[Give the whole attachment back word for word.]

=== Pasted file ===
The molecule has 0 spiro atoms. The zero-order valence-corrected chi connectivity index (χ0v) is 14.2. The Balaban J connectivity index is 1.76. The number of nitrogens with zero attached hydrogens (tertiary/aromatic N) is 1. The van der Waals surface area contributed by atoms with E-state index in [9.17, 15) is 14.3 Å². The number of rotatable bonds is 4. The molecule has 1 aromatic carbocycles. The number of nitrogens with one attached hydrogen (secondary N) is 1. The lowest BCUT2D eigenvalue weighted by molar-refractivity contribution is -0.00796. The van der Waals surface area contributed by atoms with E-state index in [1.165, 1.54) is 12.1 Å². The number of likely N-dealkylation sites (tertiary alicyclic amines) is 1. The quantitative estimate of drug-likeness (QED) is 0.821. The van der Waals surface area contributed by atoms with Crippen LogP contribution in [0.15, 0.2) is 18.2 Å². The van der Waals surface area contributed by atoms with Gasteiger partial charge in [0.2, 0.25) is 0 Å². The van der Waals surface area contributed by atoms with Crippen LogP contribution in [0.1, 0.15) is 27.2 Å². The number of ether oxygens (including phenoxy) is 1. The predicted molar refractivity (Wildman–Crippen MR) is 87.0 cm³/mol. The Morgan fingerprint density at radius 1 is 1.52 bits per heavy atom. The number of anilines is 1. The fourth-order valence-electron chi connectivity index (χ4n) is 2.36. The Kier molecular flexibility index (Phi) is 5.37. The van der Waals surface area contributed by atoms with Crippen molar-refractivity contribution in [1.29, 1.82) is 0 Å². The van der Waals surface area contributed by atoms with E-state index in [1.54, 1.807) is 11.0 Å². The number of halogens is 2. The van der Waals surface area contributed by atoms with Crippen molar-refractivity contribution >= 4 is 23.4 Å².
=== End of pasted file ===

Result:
The molecule has 0 spiro atoms. The zero-order valence-corrected chi connectivity index (χ0v) is 14.2. The Balaban J connectivity index is 1.76. The number of nitrogens with zero attached hydrogens (tertiary/aromatic N) is 1. The van der Waals surface area contributed by atoms with E-state index in [9.17, 15) is 14.3 Å². The number of rotatable bonds is 4. The molecule has 1 aromatic carbocycles. The number of nitrogens with one attached hydrogen (secondary N) is 1. The lowest BCUT2D eigenvalue weighted by molar-refractivity contribution is -0.00796. The van der Waals surface area contributed by atoms with E-state index in [1.165, 1.54) is 12.1 Å². The number of likely N-dealkylation sites (tertiary alicyclic amines) is 1. The quantitative estimate of drug-likeness (QED) is 0.821. The van der Waals surface area contributed by atoms with Crippen LogP contribution in [0.15, 0.2) is 18.2 Å². The van der Waals surface area contributed by atoms with Gasteiger partial charge in [0.2, 0.25) is 0 Å². The van der Waals surface area contributed by atoms with Crippen LogP contribution in [0.1, 0.15) is 27.2 Å². The number of ether oxygens (including phenoxy) is 1. The predicted molar refractivity (Wildman–Crippen MR) is 87.0 cm³/mol. The Morgan fingerprint density at radius 1 is 1.52 bits per heavy atom. The number of anilines is 1. The fourth-order valence-electron chi connectivity index (χ4n) is 2.36. The Kier molecular flexibility index (Phi) is 5.37. The van der Waals surface area contributed by atoms with Crippen molar-refractivity contribution in [1.29, 1.82) is 0 Å². The van der Waals surface area contributed by atoms with E-state index in [1.54, 1.807) is 11.0 Å². The number of halogens is 2. The van der Waals surface area contributed by atoms with Crippen molar-refractivity contribution >= 4 is 23.4 Å².